USB to RS232 adapter ICs like the FTDI parts have been one of the most helpful "band-aid" ICs of the modern era. Thanks to baud rates in the hundreds-of-kBPs they are still and will remain to be very useful. That said, there are many advantages in utilizing USB without converting such as higher data-rates and error-checking with the downside being extra complexity in design.
The advantage we have today is that many processors with USB transceivers also have the USB physical layer or "PHY" for USB 2.0 full-speed (FS) and sometimes high-speed (HS) built in which reduces IC count. USB 3.x PHYs generally bump you up to a much higher level of processor which makes it much less practical. You can also assume that said processor manufacturer also has a USB compliant software stack available as well, though some are documented and supported better than others. The cherry on top is that some, such as NXP have a comprehensive catalog of functional code examples to help you hit the ground running. There seem to be a myriad of USB configurations to choose from, but for this discussion, the focus is on simple half-duplex data communications at theoretical maximum rates of up to ~24MBps WITH ERROR DETECTION!
Before I forget, add to your to-do list to buy Jan Axelson's book "USB Complete: The Developer's Guide". If you might ever have to touch USB in your development life, you will want THAT book within reach. With that reference out of the way, there are four USB transfer types: control, bulk, interrupt and isochronous. Control is primarily for USB devices to initiate connection with a host and isochronous does not guarantee delivery of all data. Bulk and interrupt will guarantee data delivery, or at least identify in your code that a data transfer error occurred, but I lean toward interrupt transfers as they have guaranteed latency where bulk has to yield the right-of-way to the other three types. Also, interrupt transfers have a higher theoretical max data rate compared to bulk for both USB 2.0 HS and USB 3.x.
The following is table 2-1 in Jan Axelson's "USB Complete: The Developer's Guide" 5th Edition:
To make things as simple as possible, assuming you will be connecting the device to a Windows or Linux host, you will want to pick a device class that won't require custom drivers. Trying to shorten this long story, of all the USB device classes out there, all of the above led me to the human interface device (HID) class which inherently uses interrupt transfers. The two most common HID devices out there are mice and keyboards which are just a fraction of the types of devices (usage pages) and functions for each of those devices (usages) that are defined within the HID class. For the case of wanting bidirectional data communications for generic purposes HID is still an option as an undefined or vendor specific usage page that plays nice with built-in drivers.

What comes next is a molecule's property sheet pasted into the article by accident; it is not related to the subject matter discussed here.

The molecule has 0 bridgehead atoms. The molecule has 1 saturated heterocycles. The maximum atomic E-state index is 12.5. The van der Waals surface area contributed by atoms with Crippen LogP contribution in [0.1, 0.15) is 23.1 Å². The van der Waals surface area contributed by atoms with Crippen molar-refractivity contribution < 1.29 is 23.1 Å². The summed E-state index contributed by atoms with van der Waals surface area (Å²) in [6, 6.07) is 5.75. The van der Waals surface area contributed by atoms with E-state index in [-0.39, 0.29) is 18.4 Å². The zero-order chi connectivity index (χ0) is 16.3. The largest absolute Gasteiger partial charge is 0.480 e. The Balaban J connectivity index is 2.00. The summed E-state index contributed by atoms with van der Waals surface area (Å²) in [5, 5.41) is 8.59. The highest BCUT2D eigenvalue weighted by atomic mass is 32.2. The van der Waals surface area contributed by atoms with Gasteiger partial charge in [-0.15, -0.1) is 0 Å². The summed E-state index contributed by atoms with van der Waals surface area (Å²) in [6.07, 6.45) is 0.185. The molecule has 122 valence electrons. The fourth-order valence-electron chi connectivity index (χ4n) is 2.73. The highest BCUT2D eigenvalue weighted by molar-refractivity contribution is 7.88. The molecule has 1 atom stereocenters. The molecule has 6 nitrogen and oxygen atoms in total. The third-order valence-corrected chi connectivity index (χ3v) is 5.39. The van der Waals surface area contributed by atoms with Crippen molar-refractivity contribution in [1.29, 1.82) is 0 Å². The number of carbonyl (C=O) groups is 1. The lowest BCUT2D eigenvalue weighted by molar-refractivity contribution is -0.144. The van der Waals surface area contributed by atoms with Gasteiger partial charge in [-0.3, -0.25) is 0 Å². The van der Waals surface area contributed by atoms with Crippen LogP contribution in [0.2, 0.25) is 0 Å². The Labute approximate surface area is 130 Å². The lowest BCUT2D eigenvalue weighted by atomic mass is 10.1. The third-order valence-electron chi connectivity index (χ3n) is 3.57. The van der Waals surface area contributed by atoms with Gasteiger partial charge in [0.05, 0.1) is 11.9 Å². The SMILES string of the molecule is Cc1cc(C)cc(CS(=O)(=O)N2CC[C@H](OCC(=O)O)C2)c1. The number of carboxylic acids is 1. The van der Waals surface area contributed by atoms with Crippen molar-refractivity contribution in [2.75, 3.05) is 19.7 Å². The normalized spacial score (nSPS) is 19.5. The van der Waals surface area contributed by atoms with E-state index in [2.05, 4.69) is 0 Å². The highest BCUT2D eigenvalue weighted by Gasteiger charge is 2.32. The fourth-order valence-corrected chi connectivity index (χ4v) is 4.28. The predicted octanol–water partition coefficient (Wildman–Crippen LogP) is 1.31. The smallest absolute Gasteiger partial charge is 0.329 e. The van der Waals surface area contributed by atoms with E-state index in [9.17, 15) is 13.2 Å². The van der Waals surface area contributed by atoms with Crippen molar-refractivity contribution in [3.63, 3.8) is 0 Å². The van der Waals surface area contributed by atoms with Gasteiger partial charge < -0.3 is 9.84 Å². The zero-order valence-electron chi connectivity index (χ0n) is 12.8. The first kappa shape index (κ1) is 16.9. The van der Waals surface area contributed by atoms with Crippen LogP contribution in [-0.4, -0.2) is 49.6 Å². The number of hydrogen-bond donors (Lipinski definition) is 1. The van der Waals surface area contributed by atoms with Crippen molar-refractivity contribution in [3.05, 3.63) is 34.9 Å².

NXP includes example that is simply referred to as a generic HID device. It is part of their SDKs depending the processor. I have only used it with MCUXpresso (ridiculously easy to install the SDK and get up and running) but I believe the SDK examples will work with other IDEs. I have gotten the generic HID code up and running so far with Kinetis, LPC and iMX-RT processor families. Here is a link that explains how I had to modify the code to configure it from USB 2.0 full-speed to high-speed since I wanted the higher data rate and larger packet size. The code in all three cases was VERY similar other than low level hardware configurations which I didn't need to mess with at all.
WARNING - If you are going to send a lot of data in rapid packet succession using the example code in SDK 2.4.x (not sure about 2.5.x), YOU WILL NEED TO MAKE A CHANGE TO THE SEND AND RECEIVE ROUTINES!!! If you don't your program will eventually stop transmitting and be stuck in a race condition that requires a reset. Thankfully, another forum poster blazed this trail. Here's the link.
There is also the HID specific issue that requires "report descriptors" which took me a while to get figured out in terms of understanding their purpose. There are other descriptors but you are better off reading about them in Jan's book referenced above. Here is a link to a great tutorial on report descriptors. The most common examples for dealing with RDs are keyboards and mice and they are very relevant to Windows and Linux drivers, not as much for raw data transfer. Other than ensuring that the total number of bytes of data represented in the RD is equal to the packet size defined elsewhere in the stack configuration, the RD seems to be optional to the host.
That said, being able to define multiple data structures for a given packet size can be very helpful assuming you have an application at the other end that is able to interpret the RD and can't have advance knowledge of what will be coming down the pipe. But note that at the lowest level, data is being transmitted as a sequence of bytes. Once it is received at either end, the data will need to be cast into whatever structure needed by the application. The point is you may define multiple unique reports base on unique data structures you have to transfer if you want; but for simple data transfer you only need one for each direction and some predefined knowledge of the unique structures at the host and device.
I'm definitely NOT and expert in USB, but if you have questions about this particular topic, let me know and I'll try to help.